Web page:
February 4, 1999 |
Shares of Advanced Micro Devices Inc., a leading maker of microprocessors for personal computers, dropped sharply after company executives abruptly and without explanation canceled their presentations at two financial analyst conferences, one here today and another in New York next week. Industry watchers speculated that the move may be related to Tuesday's resignation of Richard Forte from his post as chief executive of AMD's Vantis Corp. subsidiary, a maker of customized processors.
January 22, 1999
In a separate development, Intel said it will put embedded serial numbers on Pentium III chips, due out later this quarter, that will identify the user, the machine and the processor when the system is turned on. The serial-number feature can be turned off if the user doesn't wish to be identified. The measure is part of an effort to improve privacy and security for PCs on the Internet.
January 20, 1999 |
Two semiconductor equipment makers, KLA Tencor Corp. and Novellus Systems Inc., reported on-target quarterly earnings Tuesday, but investors had been hoping for upside surprises and their shares both tumbled as a result. KLA Tencor, based in San Jose, reported second-quarter net income of $10 million, or 11 cents a share, excluding restructuring and acquisition charges, versus $52 million in net income and 59 cents a share a year ago.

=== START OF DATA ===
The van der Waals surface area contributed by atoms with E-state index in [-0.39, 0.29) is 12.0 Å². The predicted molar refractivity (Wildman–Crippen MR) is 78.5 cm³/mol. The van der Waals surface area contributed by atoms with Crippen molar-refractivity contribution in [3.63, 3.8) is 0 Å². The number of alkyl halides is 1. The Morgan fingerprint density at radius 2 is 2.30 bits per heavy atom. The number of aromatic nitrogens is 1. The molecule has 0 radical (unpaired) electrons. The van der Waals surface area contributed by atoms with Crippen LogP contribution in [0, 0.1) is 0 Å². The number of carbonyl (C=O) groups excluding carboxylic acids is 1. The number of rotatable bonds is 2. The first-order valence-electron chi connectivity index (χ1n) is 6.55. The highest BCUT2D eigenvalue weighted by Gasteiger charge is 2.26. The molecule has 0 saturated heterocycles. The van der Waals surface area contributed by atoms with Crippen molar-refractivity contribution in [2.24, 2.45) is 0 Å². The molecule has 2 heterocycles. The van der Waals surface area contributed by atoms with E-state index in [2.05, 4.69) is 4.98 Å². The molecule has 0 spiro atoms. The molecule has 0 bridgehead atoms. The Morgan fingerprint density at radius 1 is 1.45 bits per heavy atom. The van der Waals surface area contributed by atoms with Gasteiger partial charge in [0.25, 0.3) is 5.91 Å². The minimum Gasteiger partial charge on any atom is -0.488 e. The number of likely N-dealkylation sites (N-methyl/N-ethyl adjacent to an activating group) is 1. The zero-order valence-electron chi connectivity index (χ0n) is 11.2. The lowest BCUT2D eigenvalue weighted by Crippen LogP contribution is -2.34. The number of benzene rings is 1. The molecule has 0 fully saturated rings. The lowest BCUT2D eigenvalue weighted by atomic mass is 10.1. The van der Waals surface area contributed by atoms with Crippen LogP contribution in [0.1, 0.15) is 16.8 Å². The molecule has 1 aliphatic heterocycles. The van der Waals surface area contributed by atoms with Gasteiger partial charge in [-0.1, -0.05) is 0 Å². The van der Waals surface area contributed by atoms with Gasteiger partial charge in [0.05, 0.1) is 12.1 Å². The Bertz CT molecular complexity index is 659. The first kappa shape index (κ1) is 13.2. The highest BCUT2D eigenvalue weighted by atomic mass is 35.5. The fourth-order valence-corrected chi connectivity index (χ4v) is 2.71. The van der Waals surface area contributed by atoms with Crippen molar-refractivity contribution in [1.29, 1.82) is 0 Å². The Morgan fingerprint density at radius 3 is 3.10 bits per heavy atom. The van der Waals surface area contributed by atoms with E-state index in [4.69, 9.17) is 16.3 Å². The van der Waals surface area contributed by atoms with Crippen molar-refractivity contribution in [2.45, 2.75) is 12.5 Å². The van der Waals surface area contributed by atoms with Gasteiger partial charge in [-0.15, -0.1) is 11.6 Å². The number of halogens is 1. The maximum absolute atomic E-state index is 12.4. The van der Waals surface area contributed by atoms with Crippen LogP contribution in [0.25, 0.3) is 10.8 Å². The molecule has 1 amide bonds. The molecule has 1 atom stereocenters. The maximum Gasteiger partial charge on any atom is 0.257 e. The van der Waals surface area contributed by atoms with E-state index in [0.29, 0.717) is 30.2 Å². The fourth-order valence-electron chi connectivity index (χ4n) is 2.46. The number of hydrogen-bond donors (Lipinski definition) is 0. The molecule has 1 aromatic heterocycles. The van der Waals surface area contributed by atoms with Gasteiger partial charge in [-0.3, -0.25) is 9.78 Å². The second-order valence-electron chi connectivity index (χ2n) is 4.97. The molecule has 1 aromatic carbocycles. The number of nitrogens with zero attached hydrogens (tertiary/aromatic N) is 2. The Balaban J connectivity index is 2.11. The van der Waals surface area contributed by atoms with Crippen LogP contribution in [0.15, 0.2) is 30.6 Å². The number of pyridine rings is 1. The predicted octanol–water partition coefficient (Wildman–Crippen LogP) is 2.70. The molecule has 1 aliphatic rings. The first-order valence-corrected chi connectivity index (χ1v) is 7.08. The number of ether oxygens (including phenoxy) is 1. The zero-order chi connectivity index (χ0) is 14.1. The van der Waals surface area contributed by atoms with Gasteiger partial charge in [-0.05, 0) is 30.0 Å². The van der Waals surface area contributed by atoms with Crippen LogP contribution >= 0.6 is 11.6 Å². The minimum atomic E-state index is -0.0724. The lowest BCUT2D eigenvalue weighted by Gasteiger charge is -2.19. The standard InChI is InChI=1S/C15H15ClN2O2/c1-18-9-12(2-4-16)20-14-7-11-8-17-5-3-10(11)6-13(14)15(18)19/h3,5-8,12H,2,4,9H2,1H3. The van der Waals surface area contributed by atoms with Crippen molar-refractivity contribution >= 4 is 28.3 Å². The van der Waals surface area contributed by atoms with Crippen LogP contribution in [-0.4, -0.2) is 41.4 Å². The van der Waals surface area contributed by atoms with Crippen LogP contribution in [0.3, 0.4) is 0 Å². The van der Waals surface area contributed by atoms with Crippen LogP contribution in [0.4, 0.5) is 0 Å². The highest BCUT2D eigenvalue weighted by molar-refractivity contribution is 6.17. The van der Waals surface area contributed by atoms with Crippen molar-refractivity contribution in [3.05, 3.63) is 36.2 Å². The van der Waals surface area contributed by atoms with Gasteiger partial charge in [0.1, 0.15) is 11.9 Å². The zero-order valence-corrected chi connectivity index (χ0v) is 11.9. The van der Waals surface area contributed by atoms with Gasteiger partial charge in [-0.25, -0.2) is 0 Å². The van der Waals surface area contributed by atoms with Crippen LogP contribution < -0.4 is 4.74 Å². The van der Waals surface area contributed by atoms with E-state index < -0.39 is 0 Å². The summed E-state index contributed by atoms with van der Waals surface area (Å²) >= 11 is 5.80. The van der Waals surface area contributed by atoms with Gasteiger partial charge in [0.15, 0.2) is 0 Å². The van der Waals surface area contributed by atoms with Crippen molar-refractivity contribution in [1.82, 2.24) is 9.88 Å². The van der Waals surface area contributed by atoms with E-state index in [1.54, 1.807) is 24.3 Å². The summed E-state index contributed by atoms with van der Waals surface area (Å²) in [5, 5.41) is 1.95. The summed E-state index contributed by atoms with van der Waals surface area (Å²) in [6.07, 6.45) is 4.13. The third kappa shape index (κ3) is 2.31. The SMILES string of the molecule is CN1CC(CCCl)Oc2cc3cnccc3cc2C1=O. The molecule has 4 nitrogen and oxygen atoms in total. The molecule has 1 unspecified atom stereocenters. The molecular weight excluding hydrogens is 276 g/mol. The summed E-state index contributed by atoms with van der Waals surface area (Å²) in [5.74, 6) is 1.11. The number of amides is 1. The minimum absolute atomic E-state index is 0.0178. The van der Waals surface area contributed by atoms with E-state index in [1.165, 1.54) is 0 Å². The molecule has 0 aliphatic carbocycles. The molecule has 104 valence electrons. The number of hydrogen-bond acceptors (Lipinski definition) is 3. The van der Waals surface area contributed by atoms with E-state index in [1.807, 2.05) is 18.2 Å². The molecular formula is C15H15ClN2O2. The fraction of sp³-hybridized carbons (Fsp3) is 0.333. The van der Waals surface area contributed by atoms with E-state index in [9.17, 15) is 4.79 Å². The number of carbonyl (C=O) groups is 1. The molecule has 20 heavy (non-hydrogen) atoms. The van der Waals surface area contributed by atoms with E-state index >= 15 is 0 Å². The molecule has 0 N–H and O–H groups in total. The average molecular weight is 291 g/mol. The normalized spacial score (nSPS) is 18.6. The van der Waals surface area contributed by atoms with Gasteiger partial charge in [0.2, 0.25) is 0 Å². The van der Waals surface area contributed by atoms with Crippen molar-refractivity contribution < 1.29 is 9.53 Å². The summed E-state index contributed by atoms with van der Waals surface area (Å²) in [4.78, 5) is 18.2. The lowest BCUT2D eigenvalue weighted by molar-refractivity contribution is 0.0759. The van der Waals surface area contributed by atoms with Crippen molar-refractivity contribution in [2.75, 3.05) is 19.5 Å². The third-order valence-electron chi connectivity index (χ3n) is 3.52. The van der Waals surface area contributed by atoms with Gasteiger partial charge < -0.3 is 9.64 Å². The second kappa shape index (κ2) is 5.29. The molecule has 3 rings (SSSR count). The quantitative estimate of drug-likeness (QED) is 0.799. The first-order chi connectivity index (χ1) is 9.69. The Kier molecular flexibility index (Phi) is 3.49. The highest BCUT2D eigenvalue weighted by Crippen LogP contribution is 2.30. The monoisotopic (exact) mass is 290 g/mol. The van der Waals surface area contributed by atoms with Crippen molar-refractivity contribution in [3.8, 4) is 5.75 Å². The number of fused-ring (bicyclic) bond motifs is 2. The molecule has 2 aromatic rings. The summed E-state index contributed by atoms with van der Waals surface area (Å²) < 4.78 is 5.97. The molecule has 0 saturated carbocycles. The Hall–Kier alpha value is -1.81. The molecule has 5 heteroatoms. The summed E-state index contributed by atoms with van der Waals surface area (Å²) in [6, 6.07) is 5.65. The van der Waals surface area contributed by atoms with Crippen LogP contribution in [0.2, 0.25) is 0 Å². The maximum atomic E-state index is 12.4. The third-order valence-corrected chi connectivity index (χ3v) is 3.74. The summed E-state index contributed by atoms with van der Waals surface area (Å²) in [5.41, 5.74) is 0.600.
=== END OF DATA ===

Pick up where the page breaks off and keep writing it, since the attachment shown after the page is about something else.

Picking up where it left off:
November 12, 1998 |
The worldwide market for semiconductors will rise 9.1% to $133.4 billion next year, after a sluggish 1998, when the Asian economic crisis and overcapacity dragged down the industry, the Semiconductor Industry Assn. said. The San Jose-based trade group said in its annual global forecast that global chip sales this year are expected to fall 10.9% to $122 billion. That would mark the first time since 1985 that the entire industry--instead of specific product markets--suffered an overall decline.
April 25, 1998 |
The video CD is sweeping across China, and the low-tech consumer electronics revolution is having an impact on California's two most dynamic industries, technology and entertainment. The sudden emergence of the inexpensive video player here is undercutting the conventional wisdom in the consumer electronics industry that acceptance in U.S. and Japanese markets is the critical test for products ranging from the Walkman to the DVD, the digital alternative to videotape.
April 7, 1998 |
Applied Power Inc. on Monday said it agreed to acquire Los Angeles-based Zero Corp., a maker of products used to protect and cool electronic equipment, in a deal valued at $427 million. The purchase would make Applied Power, a Butler, Wis.-based maker of electrical tools and industrial equipment, the largest supplier of electronic packaging and would boost its packaging sales in the high-growth telecommunication, data processing, semiconductor and computer networking businesses.